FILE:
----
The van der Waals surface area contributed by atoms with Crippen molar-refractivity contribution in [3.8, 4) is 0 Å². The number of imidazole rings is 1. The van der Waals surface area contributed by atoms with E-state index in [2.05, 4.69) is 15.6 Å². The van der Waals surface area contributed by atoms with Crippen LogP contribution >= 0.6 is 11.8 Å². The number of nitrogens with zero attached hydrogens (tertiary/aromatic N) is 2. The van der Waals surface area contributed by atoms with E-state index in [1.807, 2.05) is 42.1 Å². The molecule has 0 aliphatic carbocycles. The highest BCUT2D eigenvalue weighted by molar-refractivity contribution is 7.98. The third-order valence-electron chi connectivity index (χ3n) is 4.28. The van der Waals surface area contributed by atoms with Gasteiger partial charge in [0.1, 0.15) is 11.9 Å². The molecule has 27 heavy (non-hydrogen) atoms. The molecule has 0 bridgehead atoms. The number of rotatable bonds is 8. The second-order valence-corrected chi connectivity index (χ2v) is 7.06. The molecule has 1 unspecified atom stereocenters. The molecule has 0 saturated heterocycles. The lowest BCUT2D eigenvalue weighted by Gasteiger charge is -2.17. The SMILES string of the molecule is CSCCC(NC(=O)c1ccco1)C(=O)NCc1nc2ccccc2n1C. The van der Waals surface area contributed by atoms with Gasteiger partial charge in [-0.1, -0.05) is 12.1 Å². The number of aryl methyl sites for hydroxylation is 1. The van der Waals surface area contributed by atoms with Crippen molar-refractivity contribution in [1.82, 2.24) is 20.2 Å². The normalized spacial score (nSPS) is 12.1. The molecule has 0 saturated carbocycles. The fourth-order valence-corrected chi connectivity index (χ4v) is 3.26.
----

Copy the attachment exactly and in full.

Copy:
The van der Waals surface area contributed by atoms with Crippen molar-refractivity contribution in [3.8, 4) is 0 Å². The number of imidazole rings is 1. The van der Waals surface area contributed by atoms with E-state index in [2.05, 4.69) is 15.6 Å². The van der Waals surface area contributed by atoms with Crippen LogP contribution >= 0.6 is 11.8 Å². The number of nitrogens with zero attached hydrogens (tertiary/aromatic N) is 2. The van der Waals surface area contributed by atoms with E-state index in [1.807, 2.05) is 42.1 Å². The molecule has 0 aliphatic carbocycles. The highest BCUT2D eigenvalue weighted by molar-refractivity contribution is 7.98. The third-order valence-electron chi connectivity index (χ3n) is 4.28. The van der Waals surface area contributed by atoms with Gasteiger partial charge in [0.1, 0.15) is 11.9 Å². The molecule has 27 heavy (non-hydrogen) atoms. The molecule has 0 bridgehead atoms. The number of rotatable bonds is 8. The second-order valence-corrected chi connectivity index (χ2v) is 7.06. The molecule has 1 unspecified atom stereocenters. The molecule has 0 saturated heterocycles. The lowest BCUT2D eigenvalue weighted by Gasteiger charge is -2.17. The SMILES string of the molecule is CSCCC(NC(=O)c1ccco1)C(=O)NCc1nc2ccccc2n1C. The van der Waals surface area contributed by atoms with Gasteiger partial charge in [-0.1, -0.05) is 12.1 Å². The number of aryl methyl sites for hydroxylation is 1. The van der Waals surface area contributed by atoms with Crippen molar-refractivity contribution in [1.82, 2.24) is 20.2 Å². The normalized spacial score (nSPS) is 12.1. The molecule has 0 saturated carbocycles. The fourth-order valence-corrected chi connectivity index (χ4v) is 3.26.